*Side story: It is apparent that this is no traditional classroom, as it is 1957 and there are women in the audience and women were not admitted as students to UVA’s Arts & Sciences school until 1970. (Women could attend the nursing school and there were (very) few women law and architecture students.) Interestingly, beginning in 1892, faculty agreed that women could register as ‘special students’ but they had to be tutored privately by professors and could not attend classes. There was a lot of pressure over the years for UVA to admit women. It came up with a compromise of sorts in 1943 by establishing a coordinate women’s college. Mary Washington College was named as the women’s college for UVA, which it was until 1970 when UVA went co-ed ( and, of course, so did Mary Washington!).

As I Lay Dead

Friday, October 22nd, 2010

I came across this video that I high school class had to make for their class. It’s a preview for a movie called “As I Lay Dead” based off the novel “As I Lay Dying” by Faulckner. It is entertaining, but the effects are kind of painful to watch.

As I Lay Dying Banned?

Thursday, October 21st, 2010

In my Newsgathering class a couple of years ago, we read an article about books that have been banned. So, I was curious as to whether or not As I Lay Dying had been banned. Surprisingly, it was-or at least I found it surprising. In 1986, Graves County, Kentucky, the school board banned this book from its high school English reading list because it has seven passages which made a reference to God or abortion and used curse words such as “bastard,” “goddam,” and “son of a bitch.” The funny part about this is that none of the school board members had actually read the book.

If you want to find out more novels that have been banned, then go here: List of Banned Books

Writerly vs Readerly- My Generation

Thursday, October 21st, 2010

As discussed in class, Faulkner’s text is considered writerly. The reader is left to put the pieces together. As lazy Americans we tend to hate that process. There is no money in writerly text just as there is no money in writerly tv.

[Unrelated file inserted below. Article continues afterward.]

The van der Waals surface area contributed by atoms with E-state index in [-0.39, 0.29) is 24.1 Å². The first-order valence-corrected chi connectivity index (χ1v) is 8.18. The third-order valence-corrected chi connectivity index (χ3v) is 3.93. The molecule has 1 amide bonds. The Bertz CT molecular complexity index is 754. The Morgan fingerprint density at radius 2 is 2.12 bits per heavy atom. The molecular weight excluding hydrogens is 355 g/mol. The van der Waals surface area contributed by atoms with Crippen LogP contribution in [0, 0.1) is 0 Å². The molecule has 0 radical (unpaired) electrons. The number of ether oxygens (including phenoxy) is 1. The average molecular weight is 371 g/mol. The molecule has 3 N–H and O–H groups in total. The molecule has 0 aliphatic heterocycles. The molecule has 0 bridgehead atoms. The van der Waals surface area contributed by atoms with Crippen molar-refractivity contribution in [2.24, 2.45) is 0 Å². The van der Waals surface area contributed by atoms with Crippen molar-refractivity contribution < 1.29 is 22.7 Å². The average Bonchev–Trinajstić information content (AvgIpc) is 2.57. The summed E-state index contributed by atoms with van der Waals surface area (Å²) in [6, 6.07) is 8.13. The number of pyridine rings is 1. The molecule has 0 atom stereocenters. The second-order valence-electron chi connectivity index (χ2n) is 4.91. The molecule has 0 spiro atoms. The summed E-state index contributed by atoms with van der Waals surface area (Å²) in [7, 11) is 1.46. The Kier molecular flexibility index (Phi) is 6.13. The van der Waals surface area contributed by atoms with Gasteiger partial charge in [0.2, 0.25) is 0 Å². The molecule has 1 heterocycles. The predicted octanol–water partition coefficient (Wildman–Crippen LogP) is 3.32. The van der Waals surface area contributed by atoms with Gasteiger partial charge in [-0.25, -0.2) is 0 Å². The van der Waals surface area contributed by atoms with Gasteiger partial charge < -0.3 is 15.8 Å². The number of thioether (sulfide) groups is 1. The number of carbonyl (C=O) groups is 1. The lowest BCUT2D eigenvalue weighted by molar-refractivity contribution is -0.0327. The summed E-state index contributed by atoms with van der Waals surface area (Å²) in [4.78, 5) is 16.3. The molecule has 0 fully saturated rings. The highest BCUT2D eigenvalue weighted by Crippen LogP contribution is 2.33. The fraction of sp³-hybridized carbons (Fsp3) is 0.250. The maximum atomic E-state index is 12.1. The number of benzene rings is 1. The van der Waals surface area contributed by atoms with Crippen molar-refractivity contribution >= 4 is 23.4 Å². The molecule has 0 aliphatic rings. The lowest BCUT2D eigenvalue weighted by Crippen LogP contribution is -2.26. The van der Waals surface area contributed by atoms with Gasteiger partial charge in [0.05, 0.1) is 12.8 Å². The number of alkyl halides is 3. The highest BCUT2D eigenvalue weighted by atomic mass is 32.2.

Grey’s Anatomy is a “readerly” television show. It has remained on air for several seasons. One Tree Hill is now in it’s 8th season. Gossip Girl has survived 3 seasons.

My Generation is a “writerly” television show. It follows a class that graduated and then independently films each person’s point of view just as Faulkner writes in each persons point of view. The viewer is forced to try and fit each story together and figure out the causes that happened in High School. Thus taking many points of veiw and coming up with one main story. Needless to say this show only survived 2 episodes. For the few fans it had, they may or may not be releasing the remaining shows on DVD.

So although “Readerly” is overrated and predictable, lazy Americans like us prefer to have the work done for us. That’s where the money is. This is the reason for shows like Grey’s Anatomy and Gossip Girl to continue and “writerly” shows like My Generation fail and get canceled after 2 episodes, not even surviving 1 whole season.

Literary Project Runway- by Ocean and Meg Baker

Thursday, October 21st, 2010

Bodily Relations

 The group looking at sexuality strategically placed Edna’s relationships with corresponding body parts. The picture symbollically represents the people in Edna’s life in relation to physical or emotional connections.

Clothing Vs Nudity- "Naked Lady"

The material culture group helped to depict and symbolize the scene where Edna sheds her clothing as if shedding the oppressions she felt from the material world.

Edna Crucifix

The religion group looked at the differences between the Catholic Creole society that conservative Protestant Edna found herself emersed in and the affects those pressures had on her.